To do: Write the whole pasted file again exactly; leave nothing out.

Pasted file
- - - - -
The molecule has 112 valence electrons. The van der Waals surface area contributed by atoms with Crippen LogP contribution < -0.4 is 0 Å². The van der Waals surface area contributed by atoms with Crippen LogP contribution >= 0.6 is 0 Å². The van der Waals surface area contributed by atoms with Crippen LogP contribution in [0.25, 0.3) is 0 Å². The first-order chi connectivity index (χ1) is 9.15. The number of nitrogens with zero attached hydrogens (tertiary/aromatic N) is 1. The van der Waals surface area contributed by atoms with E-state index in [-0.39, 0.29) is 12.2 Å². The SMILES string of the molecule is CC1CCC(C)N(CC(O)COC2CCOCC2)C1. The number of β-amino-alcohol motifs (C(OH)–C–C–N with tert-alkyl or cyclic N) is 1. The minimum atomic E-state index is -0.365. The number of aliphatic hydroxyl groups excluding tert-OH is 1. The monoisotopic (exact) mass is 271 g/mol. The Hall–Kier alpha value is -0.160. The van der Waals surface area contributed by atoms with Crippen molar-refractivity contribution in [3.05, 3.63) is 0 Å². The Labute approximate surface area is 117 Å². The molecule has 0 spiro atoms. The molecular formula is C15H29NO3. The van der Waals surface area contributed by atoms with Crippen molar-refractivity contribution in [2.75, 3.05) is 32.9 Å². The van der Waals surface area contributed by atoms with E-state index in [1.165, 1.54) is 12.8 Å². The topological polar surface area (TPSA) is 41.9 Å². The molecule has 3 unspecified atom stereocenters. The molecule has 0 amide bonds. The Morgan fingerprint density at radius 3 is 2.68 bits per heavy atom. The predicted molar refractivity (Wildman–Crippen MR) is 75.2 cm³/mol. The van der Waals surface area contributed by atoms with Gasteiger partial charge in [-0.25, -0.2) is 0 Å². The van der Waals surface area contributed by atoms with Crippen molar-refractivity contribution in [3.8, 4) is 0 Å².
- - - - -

The molecule has 112 valence electrons. The van der Waals surface area contributed by atoms with Crippen LogP contribution < -0.4 is 0 Å². The van der Waals surface area contributed by atoms with Crippen LogP contribution >= 0.6 is 0 Å². The van der Waals surface area contributed by atoms with Crippen LogP contribution in [0.25, 0.3) is 0 Å². The first-order chi connectivity index (χ1) is 9.15. The number of nitrogens with zero attached hydrogens (tertiary/aromatic N) is 1. The van der Waals surface area contributed by atoms with E-state index in [-0.39, 0.29) is 12.2 Å². The SMILES string of the molecule is CC1CCC(C)N(CC(O)COC2CCOCC2)C1. The number of β-amino-alcohol motifs (C(OH)–C–C–N with tert-alkyl or cyclic N) is 1. The minimum atomic E-state index is -0.365. The number of aliphatic hydroxyl groups excluding tert-OH is 1. The monoisotopic (exact) mass is 271 g/mol. The Hall–Kier alpha value is -0.160. The van der Waals surface area contributed by atoms with Crippen molar-refractivity contribution in [3.05, 3.63) is 0 Å². The Labute approximate surface area is 117 Å². The molecule has 0 spiro atoms. The molecular formula is C15H29NO3. The van der Waals surface area contributed by atoms with Crippen molar-refractivity contribution in [2.75, 3.05) is 32.9 Å². The van der Waals surface area contributed by atoms with E-state index in [1.165, 1.54) is 12.8 Å². The topological polar surface area (TPSA) is 41.9 Å². The molecule has 3 unspecified atom stereocenters. The molecule has 0 amide bonds. The Morgan fingerprint density at radius 3 is 2.68 bits per heavy atom. The predicted molar refractivity (Wildman–Crippen MR) is 75.2 cm³/mol. The van der Waals surface area contributed by atoms with Gasteiger partial charge in [-0.25, -0.2) is 0 Å². The van der Waals surface area contributed by atoms with Crippen molar-refractivity contribution in [3.8, 4) is 0 Å².